Per the ancient lore, part 2

Remember when I said we were going back as far as 2004? I lied.

This one’s from November 2003, when I traveled up from Florida to NC for a job interview and Jim and I were kicking back for a bit. I won’t say this is the first of my uncomfortably close spider portraits, but it’s the first with this kind of detail.

common house spider Parasteatoda tepidariorum portrait
In the previous post I mentioned an exercise in shooting images to fit a topic, called the “Shoot-In,” and this was another produced for that (you may see more than a few, because my early digital work and the period that I was involved in the challenges largely coincide.) This topic was, “Bug’s Eye View,” so hopefully you get the idea.

This is likely a common house spider (Parasteatoda tepidariorum,) those bulbous pea-sized grey-brown suckers which should probably be called, “Under a chair in the basement” spiders since that’s where you will always find them. This particular one is dead, gassed with acetone to allow posing because I wanted this face shot; since then, my reputation has become so astounding that they pose willingly. Moreover, this is a macro technique that adapted fairly well to the Sony F717 fixed lens camera, something called, ‘lens stacking.’ Put a 50mm lens reversed onto the end of a telephoto, like 150 to 300mm, and you’ll get some wicked magnification, albeit with a good amount of distortion around the edges as seen here – I’ll probably provide another example in a later installment of the title topic. If you want to try it, determine the filter threads on the two lenses that you want to use and look for ‘double coupling ring’ on Ebay – should cost no more than a few bucks.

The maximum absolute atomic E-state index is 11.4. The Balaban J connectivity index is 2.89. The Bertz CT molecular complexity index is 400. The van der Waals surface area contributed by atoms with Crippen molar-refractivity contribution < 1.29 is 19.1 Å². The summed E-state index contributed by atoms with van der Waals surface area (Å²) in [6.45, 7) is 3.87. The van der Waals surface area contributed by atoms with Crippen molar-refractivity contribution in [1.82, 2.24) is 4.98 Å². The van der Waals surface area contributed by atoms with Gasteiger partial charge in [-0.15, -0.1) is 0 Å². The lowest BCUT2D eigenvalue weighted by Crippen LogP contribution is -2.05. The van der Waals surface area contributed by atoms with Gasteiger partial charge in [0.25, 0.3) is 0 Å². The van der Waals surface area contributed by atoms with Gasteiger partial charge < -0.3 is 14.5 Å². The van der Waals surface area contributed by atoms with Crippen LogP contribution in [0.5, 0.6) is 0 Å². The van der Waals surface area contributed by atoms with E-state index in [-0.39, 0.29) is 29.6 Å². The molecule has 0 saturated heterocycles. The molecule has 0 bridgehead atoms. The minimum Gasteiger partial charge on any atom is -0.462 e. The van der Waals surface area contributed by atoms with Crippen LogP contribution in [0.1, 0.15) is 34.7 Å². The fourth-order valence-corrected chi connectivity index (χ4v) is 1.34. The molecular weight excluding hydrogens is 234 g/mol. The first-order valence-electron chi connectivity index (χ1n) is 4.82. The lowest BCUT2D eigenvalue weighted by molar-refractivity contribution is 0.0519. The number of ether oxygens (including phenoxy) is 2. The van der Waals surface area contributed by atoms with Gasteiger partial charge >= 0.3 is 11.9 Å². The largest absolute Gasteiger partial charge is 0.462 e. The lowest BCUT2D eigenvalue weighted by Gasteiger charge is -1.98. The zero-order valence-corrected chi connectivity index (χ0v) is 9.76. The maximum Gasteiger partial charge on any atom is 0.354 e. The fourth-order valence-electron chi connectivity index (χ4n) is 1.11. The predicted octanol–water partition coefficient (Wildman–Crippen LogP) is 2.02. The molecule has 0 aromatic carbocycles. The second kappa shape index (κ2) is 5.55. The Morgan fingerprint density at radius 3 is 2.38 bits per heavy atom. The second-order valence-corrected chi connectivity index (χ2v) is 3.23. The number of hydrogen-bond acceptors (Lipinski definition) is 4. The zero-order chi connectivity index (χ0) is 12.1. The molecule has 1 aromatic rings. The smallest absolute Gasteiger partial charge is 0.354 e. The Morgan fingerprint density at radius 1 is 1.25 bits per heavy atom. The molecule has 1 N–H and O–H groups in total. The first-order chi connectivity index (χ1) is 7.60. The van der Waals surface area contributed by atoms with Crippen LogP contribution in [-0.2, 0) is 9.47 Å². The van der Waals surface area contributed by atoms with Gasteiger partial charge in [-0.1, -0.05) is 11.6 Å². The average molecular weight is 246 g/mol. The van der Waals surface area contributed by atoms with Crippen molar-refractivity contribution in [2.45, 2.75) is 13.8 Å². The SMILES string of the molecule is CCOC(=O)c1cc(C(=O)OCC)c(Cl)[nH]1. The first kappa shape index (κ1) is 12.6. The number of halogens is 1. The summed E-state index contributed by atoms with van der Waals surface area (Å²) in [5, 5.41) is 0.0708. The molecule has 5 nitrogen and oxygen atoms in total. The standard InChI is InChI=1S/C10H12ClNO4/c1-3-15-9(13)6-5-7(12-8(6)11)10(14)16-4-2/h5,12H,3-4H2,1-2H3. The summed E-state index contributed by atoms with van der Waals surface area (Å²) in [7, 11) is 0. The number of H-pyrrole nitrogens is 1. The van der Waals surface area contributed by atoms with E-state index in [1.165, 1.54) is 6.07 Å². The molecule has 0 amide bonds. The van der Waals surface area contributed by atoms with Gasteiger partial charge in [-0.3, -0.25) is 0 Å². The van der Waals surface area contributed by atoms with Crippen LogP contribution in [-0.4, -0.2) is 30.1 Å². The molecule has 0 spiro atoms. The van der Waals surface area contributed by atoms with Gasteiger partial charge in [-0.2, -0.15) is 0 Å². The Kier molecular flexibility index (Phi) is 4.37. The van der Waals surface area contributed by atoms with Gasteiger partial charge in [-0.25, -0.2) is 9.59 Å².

By the way, I won’t leave you hanging: I didn’t get the job, though I did get a different position with the same place a few months later on, which prompted my move back to NC. The job, at least, turned out to be a complete waste of time and mental effort, but I met The Girlfriend there, so there’s that…